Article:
Sony will soon launch 4K TVs far smaller and cheaper than existing models, along with a 4K media player and download service, all aimed at bringing the next-generation TV format into the mainstream.
The company said Monday it will launch a 55-inch 4K TV set in its XBR line for US$4,999, to go on sale from April 21 in the U.S. That is about 20 percent the cost of its 84-inch model released earlier this year for $24,999. The company had no comment about launches in other regions.
Sony will also try to alleviate a major barrier to adoption of the new format: a scarcity of content. The company said that in the summer of this year it will launch a new media player, which will come pre-installed with movies in 4K format including The Amazing Spider-Man, Taxi Driver and Total Recall.
Sony said it will also launch a fee-based download service for 4K movies that will work with the new media player, to go live in the fall of this year. The company has yet to release more details about the player and service, but has made it clear they are to be used together in a Sony-only environment.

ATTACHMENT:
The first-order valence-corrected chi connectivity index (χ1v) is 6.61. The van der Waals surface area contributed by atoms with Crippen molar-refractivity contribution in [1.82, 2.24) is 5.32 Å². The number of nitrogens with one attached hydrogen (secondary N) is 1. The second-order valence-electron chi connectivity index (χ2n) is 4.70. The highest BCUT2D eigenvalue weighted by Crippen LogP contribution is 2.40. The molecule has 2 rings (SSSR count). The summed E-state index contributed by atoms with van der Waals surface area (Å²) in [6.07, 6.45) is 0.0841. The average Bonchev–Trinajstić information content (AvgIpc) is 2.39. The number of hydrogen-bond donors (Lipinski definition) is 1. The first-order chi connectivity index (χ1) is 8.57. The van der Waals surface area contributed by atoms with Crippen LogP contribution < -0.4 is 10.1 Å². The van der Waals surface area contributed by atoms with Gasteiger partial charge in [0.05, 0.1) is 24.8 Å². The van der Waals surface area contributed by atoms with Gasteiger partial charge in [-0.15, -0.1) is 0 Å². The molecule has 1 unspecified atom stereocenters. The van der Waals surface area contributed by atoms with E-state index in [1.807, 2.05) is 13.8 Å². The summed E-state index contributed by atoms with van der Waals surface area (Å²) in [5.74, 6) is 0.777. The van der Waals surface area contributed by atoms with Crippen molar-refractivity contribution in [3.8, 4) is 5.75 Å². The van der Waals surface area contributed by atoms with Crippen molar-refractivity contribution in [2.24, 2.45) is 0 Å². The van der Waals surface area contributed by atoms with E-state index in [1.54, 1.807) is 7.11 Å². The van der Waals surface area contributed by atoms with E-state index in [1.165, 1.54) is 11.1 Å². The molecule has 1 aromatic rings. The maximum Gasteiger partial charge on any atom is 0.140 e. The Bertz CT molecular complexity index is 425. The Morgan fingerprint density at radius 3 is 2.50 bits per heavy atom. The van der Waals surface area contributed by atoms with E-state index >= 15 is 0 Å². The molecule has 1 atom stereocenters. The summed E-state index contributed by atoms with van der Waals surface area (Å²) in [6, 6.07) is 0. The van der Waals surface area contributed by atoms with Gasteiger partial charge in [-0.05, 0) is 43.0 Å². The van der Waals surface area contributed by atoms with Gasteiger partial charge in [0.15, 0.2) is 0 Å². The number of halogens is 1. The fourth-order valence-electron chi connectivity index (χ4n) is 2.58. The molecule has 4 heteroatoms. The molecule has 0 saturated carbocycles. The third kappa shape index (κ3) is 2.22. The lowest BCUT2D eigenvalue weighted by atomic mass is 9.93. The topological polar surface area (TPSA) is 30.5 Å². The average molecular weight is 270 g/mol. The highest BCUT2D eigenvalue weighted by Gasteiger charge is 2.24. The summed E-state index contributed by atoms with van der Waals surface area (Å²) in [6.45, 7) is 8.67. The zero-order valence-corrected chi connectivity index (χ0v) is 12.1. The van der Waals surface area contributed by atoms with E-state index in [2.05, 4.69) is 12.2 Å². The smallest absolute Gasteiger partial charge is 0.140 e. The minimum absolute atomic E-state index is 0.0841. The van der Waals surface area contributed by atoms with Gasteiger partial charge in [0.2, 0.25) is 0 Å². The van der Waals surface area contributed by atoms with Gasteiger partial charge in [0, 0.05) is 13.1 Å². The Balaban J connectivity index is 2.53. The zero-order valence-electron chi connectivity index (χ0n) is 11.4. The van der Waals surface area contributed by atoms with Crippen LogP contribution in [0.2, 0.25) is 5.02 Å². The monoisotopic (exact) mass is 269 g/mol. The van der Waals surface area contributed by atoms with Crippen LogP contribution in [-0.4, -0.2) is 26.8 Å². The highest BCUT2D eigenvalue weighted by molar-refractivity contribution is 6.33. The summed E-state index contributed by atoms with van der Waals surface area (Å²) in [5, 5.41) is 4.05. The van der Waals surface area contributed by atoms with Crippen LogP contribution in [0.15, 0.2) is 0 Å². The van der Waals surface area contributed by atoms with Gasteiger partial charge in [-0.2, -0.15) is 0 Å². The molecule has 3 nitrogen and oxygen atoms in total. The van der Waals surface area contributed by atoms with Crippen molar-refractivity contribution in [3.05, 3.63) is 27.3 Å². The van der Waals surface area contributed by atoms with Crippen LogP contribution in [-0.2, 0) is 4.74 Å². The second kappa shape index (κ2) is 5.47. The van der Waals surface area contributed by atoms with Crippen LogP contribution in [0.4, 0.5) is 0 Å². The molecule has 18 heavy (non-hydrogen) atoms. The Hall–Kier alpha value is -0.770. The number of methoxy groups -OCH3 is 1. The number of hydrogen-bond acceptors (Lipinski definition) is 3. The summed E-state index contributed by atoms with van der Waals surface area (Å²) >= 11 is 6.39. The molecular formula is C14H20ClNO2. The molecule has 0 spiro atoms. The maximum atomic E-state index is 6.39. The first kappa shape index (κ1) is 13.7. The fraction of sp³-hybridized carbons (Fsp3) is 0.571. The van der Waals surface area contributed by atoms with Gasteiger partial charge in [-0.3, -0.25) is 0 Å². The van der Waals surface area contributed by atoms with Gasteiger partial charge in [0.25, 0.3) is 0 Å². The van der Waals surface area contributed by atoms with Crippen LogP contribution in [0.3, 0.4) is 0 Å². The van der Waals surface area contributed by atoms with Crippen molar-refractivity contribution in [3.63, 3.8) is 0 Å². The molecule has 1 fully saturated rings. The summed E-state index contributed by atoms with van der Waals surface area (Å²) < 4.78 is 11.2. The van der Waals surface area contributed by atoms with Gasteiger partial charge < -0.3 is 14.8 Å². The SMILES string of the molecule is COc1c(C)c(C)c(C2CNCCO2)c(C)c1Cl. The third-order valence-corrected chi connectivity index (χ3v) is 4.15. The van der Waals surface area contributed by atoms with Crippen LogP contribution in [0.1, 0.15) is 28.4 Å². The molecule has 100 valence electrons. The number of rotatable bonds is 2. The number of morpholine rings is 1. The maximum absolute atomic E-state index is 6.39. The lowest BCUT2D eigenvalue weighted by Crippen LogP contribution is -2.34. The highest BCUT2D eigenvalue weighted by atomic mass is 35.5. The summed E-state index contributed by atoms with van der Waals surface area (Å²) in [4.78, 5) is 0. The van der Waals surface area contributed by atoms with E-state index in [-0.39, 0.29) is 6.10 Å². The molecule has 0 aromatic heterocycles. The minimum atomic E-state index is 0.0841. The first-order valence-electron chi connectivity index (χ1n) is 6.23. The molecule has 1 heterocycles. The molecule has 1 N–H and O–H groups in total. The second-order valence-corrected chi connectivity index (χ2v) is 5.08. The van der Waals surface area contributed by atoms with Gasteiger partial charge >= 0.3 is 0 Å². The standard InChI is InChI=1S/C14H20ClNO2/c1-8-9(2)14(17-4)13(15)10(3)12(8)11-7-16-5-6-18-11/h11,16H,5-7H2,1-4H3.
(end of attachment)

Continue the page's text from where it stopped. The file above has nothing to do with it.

"The 4K media player and download service will only work with a Sony 4K TV," said company spokesman Keizo Masuda in Tokyo.
The media player will cost US$699. A 65-inch version of the XBR TV will cost US$6,999.
The prices are far below not only Sony's previous offerings but also those of other companies. Samsung offers an 85-inch 4K TV for $39,999, while LG sells an 84-inch model for $19,999.
Sony was once dominant in TVs but has suffered deep and prolonged losses in the category for much of the LCD TV era. The company is attempting to leverage its assets to make a comeback in 4K. In addition to be a household brand name in consumer electronics, Sony is the only major manufacturer with extensive movie holdings, including the Spider-Man and 007 franchises.
Sony is also a major seller of recording cameras and projectors for use in movie theaters, areas where it has also been pushing 4K. Also on Monday, the company announced an extended version of its XAVC format for 4K and high-definition video, as well as a 4K monitor for business use and a new professional grade camera for shooting 4K video.
4K, also known as "Ultra HD," is a format that for consumer goods usually represents a resolution of 3,840 by 2,160 pixels, with the name referring to the horizontal resolution. Video shot in 4K has about four times the pixels of most HD video.